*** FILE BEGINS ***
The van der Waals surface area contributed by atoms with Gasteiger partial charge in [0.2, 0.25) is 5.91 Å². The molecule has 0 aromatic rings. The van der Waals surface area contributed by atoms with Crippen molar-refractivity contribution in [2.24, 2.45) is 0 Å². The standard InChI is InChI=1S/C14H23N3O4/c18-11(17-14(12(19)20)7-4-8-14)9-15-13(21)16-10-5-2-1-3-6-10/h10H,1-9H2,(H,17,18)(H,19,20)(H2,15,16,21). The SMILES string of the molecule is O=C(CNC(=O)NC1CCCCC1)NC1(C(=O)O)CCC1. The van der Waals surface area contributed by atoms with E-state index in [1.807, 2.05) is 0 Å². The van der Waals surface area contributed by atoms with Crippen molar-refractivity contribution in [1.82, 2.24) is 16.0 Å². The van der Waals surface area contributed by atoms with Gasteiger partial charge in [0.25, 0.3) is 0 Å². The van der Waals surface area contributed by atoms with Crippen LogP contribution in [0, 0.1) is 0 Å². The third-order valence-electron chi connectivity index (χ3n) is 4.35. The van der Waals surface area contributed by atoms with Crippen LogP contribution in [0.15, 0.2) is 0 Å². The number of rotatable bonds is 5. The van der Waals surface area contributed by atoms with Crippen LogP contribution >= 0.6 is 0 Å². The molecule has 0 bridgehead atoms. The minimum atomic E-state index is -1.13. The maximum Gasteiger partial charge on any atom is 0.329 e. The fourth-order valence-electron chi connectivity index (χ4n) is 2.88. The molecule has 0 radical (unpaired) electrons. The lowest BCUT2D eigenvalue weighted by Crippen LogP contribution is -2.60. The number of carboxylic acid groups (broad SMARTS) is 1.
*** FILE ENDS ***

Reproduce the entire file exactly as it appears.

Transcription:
The van der Waals surface area contributed by atoms with Gasteiger partial charge in [0.2, 0.25) is 5.91 Å². The molecule has 0 aromatic rings. The van der Waals surface area contributed by atoms with Crippen molar-refractivity contribution in [2.24, 2.45) is 0 Å². The standard InChI is InChI=1S/C14H23N3O4/c18-11(17-14(12(19)20)7-4-8-14)9-15-13(21)16-10-5-2-1-3-6-10/h10H,1-9H2,(H,17,18)(H,19,20)(H2,15,16,21). The SMILES string of the molecule is O=C(CNC(=O)NC1CCCCC1)NC1(C(=O)O)CCC1. The van der Waals surface area contributed by atoms with E-state index in [1.807, 2.05) is 0 Å². The van der Waals surface area contributed by atoms with Crippen molar-refractivity contribution in [1.82, 2.24) is 16.0 Å². The van der Waals surface area contributed by atoms with Gasteiger partial charge in [0.25, 0.3) is 0 Å². The van der Waals surface area contributed by atoms with Crippen LogP contribution in [0, 0.1) is 0 Å². The third-order valence-electron chi connectivity index (χ3n) is 4.35. The van der Waals surface area contributed by atoms with Crippen LogP contribution in [0.15, 0.2) is 0 Å². The number of rotatable bonds is 5. The van der Waals surface area contributed by atoms with Crippen LogP contribution >= 0.6 is 0 Å². The molecule has 0 bridgehead atoms. The minimum atomic E-state index is -1.13. The maximum Gasteiger partial charge on any atom is 0.329 e. The fourth-order valence-electron chi connectivity index (χ4n) is 2.88. The molecule has 0 radical (unpaired) electrons. The lowest BCUT2D eigenvalue weighted by Crippen LogP contribution is -2.60. The number of carboxylic acid groups (broad SMARTS) is 1.